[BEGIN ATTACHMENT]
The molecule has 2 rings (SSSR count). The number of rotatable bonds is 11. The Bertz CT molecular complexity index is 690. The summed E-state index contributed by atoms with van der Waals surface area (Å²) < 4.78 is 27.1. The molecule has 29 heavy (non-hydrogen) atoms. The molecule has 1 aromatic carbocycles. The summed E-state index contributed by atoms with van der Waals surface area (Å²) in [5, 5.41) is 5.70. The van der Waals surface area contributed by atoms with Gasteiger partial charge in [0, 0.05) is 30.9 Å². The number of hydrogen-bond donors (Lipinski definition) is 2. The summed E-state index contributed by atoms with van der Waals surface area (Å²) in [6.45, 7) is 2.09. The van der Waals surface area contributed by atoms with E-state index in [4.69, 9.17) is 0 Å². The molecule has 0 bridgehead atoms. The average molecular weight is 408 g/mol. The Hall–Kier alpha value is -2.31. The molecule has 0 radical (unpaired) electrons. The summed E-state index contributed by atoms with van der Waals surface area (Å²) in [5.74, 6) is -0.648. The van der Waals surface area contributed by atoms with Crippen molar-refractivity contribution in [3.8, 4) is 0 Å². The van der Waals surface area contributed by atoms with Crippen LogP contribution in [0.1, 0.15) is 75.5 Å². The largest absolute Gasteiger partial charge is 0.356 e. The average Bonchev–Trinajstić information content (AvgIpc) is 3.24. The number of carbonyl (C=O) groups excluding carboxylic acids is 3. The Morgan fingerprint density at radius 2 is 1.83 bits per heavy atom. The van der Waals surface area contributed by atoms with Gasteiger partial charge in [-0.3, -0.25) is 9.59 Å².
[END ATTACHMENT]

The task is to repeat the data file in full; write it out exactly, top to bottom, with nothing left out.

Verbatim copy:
The molecule has 2 rings (SSSR count). The number of rotatable bonds is 11. The Bertz CT molecular complexity index is 690. The summed E-state index contributed by atoms with van der Waals surface area (Å²) < 4.78 is 27.1. The molecule has 29 heavy (non-hydrogen) atoms. The molecule has 1 aromatic carbocycles. The summed E-state index contributed by atoms with van der Waals surface area (Å²) in [5, 5.41) is 5.70. The van der Waals surface area contributed by atoms with Gasteiger partial charge in [0, 0.05) is 30.9 Å². The number of hydrogen-bond donors (Lipinski definition) is 2. The summed E-state index contributed by atoms with van der Waals surface area (Å²) in [6.45, 7) is 2.09. The van der Waals surface area contributed by atoms with E-state index in [4.69, 9.17) is 0 Å². The molecule has 0 bridgehead atoms. The average molecular weight is 408 g/mol. The Hall–Kier alpha value is -2.31. The molecule has 0 radical (unpaired) electrons. The summed E-state index contributed by atoms with van der Waals surface area (Å²) in [5.74, 6) is -0.648. The van der Waals surface area contributed by atoms with Crippen molar-refractivity contribution in [3.8, 4) is 0 Å². The van der Waals surface area contributed by atoms with Crippen LogP contribution in [0.1, 0.15) is 75.5 Å². The largest absolute Gasteiger partial charge is 0.356 e. The average Bonchev–Trinajstić information content (AvgIpc) is 3.24. The number of carbonyl (C=O) groups excluding carboxylic acids is 3. The Morgan fingerprint density at radius 2 is 1.83 bits per heavy atom. The van der Waals surface area contributed by atoms with Gasteiger partial charge in [-0.3, -0.25) is 9.59 Å².